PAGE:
<a href="#footnote-2-ref" title="return to text">&#8617;</a>
</p>

(I'm only guessing on the accessibility issues here, but since it wasn't raised in any of the articles I mentioned I thought it was worth bringing up. If anyone can speak with more authority on the issue I'd be interested to hear.)

2
  • 3
    It isn't always a 1-to-1. For example, in Wikipedia it's often many-to-one, which means that instead of having an ^ link, you have a b c d links. – Dmitri Nesteruk Apr 4 '09 at 13:51
  • 3
    well I did say "assuming there's a 1:1 relationship" – Sam Hasler Apr 4 '09 at 15:21
3

First you go in and put an anchor tag with a name attribute in front of each footnote.

 <a name="footnote1">Footnote 1</a>
 <div>blah blah about stuff</div>

This anchor tag will not be a link. It will just be a named section of the page. Then you make the footnote marker a tag that refers to that named section. To refer to a named section of a page you use the # sign.

 <p>So you can see that the candidate lied 
 <a href="#footnote1">[1]</a> 
 in his opening address</p>

If you want to link into that section from another page, you can do that too. Just link the page and tack the section name onto it.

 <p>For more on that, see 
 <a href="mypaper.html#footnote1">footnote 1 from my paper</a>
 , and you will be amazed.</p>
0
1

You will need to setup anchor tags for all of your footnotes. Prefixing them with something like this should do it:
< a name="FOOTNOTE-1">[ 1 ]< /a>

Then in the body of your page, link to the footnote like this:
< a href="#FOOTNOTE-1">[ 1 ]< /a>
(note the use of the name vs the href attributes)

Essentially, any time you set a name of an A tag, you can then access it by linking to #NAME-USED-IN-TAG.


http://www.w3schools.com/HTML/html_links.asp has more information.

1

For your case, you're probably best off doing this with a-href tags and a-name tags in your links and footers, respectively.

In the general case of scrolling to a DOM element, there is a jQuery plugin. But if performance is an issue, I would suggest doing it manually. This involves two steps:

  1. Finding the position of the element you are scrolling to.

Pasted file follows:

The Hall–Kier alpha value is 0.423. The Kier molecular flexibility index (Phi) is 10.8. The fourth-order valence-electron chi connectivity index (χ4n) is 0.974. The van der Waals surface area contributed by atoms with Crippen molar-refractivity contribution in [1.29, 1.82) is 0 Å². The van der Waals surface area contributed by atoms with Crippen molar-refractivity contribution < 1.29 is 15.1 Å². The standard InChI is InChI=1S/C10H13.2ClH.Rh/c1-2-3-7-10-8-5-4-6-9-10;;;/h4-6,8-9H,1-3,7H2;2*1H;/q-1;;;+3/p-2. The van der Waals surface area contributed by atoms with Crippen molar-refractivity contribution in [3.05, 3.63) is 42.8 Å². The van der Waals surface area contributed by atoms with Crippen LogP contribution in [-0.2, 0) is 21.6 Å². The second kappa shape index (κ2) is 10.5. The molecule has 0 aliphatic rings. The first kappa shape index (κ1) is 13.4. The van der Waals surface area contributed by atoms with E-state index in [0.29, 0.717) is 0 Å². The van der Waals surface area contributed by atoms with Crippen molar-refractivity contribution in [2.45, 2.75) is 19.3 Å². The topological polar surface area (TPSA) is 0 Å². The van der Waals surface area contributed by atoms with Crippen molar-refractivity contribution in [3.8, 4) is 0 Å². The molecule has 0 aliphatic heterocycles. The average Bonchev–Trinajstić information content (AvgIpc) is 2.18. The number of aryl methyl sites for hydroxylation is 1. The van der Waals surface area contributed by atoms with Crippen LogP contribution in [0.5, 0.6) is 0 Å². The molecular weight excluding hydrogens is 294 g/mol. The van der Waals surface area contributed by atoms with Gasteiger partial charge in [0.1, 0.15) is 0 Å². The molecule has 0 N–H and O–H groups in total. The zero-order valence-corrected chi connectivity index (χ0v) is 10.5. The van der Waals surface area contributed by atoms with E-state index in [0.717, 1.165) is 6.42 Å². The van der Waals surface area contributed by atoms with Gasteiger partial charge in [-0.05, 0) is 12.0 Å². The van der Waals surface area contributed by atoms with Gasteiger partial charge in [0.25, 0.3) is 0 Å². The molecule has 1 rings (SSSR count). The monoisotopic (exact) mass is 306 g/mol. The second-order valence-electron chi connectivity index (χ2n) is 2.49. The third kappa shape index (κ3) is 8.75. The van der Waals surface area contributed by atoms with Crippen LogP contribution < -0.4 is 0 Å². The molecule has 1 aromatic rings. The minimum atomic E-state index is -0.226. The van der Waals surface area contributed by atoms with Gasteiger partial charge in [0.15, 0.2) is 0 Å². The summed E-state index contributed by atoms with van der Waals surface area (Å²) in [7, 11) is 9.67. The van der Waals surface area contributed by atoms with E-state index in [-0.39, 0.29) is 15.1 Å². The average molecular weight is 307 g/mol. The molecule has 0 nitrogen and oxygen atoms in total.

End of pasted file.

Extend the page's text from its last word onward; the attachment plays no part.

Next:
2. Scrolling to that position.

quirksmode gives a good explanation of the mechanism behind the former. Here's my preferred solution:

function absoluteOffset(elem) {
    return elem.offsetParent && elem.offsetTop + absoluteOffset(elem.offsetParent);
}

It uses casting from null to 0, which isn't proper etiquette in some circles, but I like it :) The second part uses window.scroll. So the rest of the solution is:

function scrollToElement(elem) {
    window.scroll(absoluteOffset(elem));
}

Voila!

1

The answer of Peter Boughton is good, but it could be better if instead of declaring the footnote as "p" (paragraph), you declared as "li" (list-item) inside a "ol" (ordered-list):

This is main body of my content. I have a footnote link for this line <a href="#footnote-1">[1]</a>. Then, I have some more content. Some of it is interesting and it has some footnotes as well <a href="#footnote-2">[2]</a>.

<h2>References</h2>
<ol>
    <li id="footnote-1">Here is my first footnote.</li>
    <li id="footnote-2">Another footnote.</li>
</ol>

This way, it's not needed to write the number on top, and below... as long as the references are listed on the right order below.

0

anchor tags using named anchors

http://www.w3schools.com/HTML/html_links.asp

0

Use bookmarks in anchor tags...

    This is main body of my content. I have a footnote link for this 
line <a href="#foot1">[1]</a>. Then, I have some more content. 
Some of it is interesting and it has some footnotes as well 
<a href="#foot2">[2]</a>.

<div>
<a name="foot1">[1]</a> Here is my first footnote.
</div>

<div>
<a name="foot2">[2]</a> Another footnote.
</div>
0

This is main body of my content. I have a footnote link for this line [1]. Then, I have some more content. Some of it is interesting and it has some footnotes as well [2].

[1] Here is my first footnote.

[2] Another footnote.


Do < a href=#tag> text < /a>

and then at the footnote: < a name="tag"> text < /a>

All without spaces. Reference: http://www.w3schools.com/HTML/html_links.asp

0

<a name="1">Footnote</a>

bla bla

<a href="#1">go</a> to footnote.

Not the answer you're looking for? Browse other questions tagged or ask your own question.